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The Story of King Arthur and Other Celtic Heroes

The Story of King Arthur and Other Celtic Heroes

by Padraic Colum, Wilfred Jones (Illustrator)

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Among the greatest storytellers of the world, the ancient Celts told tales that, after more than a thousand years, still bristle with life and excitement. Noted Irish folklorist Padraic Colum (1881–1972) preserved many of Ireland’s ancient traditions in collections featuring enchanting tales of old. This handsomely illustrated volume includes fifteen of


Among the greatest storytellers of the world, the ancient Celts told tales that, after more than a thousand years, still bristle with life and excitement. Noted Irish folklorist Padraic Colum (1881–1972) preserved many of Ireland’s ancient traditions in collections featuring enchanting tales of old. This handsomely illustrated volume includes fifteen of these beguiling stories, including bold exploits at the Court of King Arthur.
Filled with youthful heroes, lovely maidens, and menacing sorcerers and giants, the handsomely illustrated stories will enchant today’s audiences as much as they enthralled listeners centuries ago.

Product Details

Dover Publications
Publication date:
Dover Children's Classics Series
Product dimensions:
5.50(w) x 8.72(h) x 0.45(d)
Age Range:
9 Years

Read an Excerpt

The Story of King Arthur and Other Celtic Heroes

By PADRAIC COLUM, Wilfred Jones

Dover Publications, Inc.

Copyright © 1952 Padraic Colum
All rights reserved.
ISBN: 978-0-486-12249-6



Thus the youth rode to the Court of King Arthur: the horse that was under him was of four winters old, firm of limb, with head of dappled grey, with shell-formed hoofs, having a bridle of linked gold on its head, and on its back a saddle of gold. In the youth's hands were two spears of silver, sharp and well-tempered, of an edge to wound the wind, and swifter than the fall of a dew-drop from the blade of reed-grass upon the earth when the dew of June is at its heaviest. A gold-hilted sword was upon his thigh, the blade of which was of gold, bearing a cross of inlaid gold of the hue of the lightning of heaven, and his warhorn was of ivory. Before him were two brindled, white-breasted grey-hounds, having strong collars of rubies about their necks. And the hound that was on his left side bounded across to the right side, and the one on his right to his left, and like two sea-swallows they sported around him. His horse, as it coursed along, cast up four sods with its four hoofs, like four swallows in the air, about his head, now above, now below. About him was a fourcornered cloth of purple, and an apple of gold was at each corner, and every one of the apples was of the value of an hundred kine. And there was precious gold of the value of three hundred kine upon his shoes, and upon his stirrups, from his knee to the tip of his toe. And the blade of grass bent not beneath him, so light was his courser's tread as he journeyed towards the gate of King Arthur's palace.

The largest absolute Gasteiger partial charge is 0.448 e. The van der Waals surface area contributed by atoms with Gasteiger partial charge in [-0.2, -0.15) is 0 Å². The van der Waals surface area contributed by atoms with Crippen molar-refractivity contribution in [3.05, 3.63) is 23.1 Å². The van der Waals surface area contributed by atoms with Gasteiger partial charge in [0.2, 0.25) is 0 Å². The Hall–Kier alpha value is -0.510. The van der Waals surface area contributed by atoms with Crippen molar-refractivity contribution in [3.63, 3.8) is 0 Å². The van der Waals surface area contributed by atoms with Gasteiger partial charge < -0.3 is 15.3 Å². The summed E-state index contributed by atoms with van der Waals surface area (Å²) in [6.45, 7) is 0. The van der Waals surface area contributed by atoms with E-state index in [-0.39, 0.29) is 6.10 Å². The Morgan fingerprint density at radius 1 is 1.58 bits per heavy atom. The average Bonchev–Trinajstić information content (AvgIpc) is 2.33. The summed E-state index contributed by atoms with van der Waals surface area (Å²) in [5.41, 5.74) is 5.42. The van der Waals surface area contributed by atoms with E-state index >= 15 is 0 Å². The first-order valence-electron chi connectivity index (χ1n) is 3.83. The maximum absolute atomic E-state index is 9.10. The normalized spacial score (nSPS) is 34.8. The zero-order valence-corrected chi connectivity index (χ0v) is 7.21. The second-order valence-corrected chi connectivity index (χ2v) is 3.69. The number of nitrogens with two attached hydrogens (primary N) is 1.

When he came before the palace, the youth called out, "Open the gate." "I will not open it," said the porter. "Wherefore not?" asked the youth. "The knife is in the meat, and the drink is in the horn, and there is revelry in Arthur's hall, and none may enter therein except the son of a King of a privileged country, or a craftsman bringing here his craft. Stay thou outside. There will be refreshment for thy hounds and for thy horse, and for thee there will be collops of meat cooked and peppered, and luscious wine, and mirthful songs. A lady shall smooth thy couch for thee and lull thee with her singing; and early in the morning, when the gate is opened for the multitude that came hither to-day, for thee it shall be opened first, and thou mayest sit in the place that thou shalt choose in Arthur's hall." Said the youth, "That I will not do. If thou openest the gate for me, it is well. But if thou dost not open it, I will set up three shouts at this very gate, and these shouts will be deadly to all." "What clamour soever thou mayest make," said the porter, "against the law of King Arthur's palace thou shalt not enter until I go first and speak with the King."

So the porter went into the hall. The King said to him when he came near, "Hast thou news from the gate?" The porter said, "Half my life is past, and half of thine. I have seen with thee supreme sovereigns, but never did I behold one of equal dignity with him who is now at thy gate." Then said King Arthur to him, "If walking thou didst enter, return thou running. It is unbecoming to keep such a one as thou sayest he is outside in wind and rain." Then said the knight Kai who was in Arthur's hall at the time, "By the hand of my friend, if thou wouldst follow my counsel, thou wouldst not break through the laws of thy court because of him." "Not so, blessed Kai," said Arthur. "The greater our courtesy, the greater will be our renown, and our fame, and our glory." And by this time the porter was back at the gate.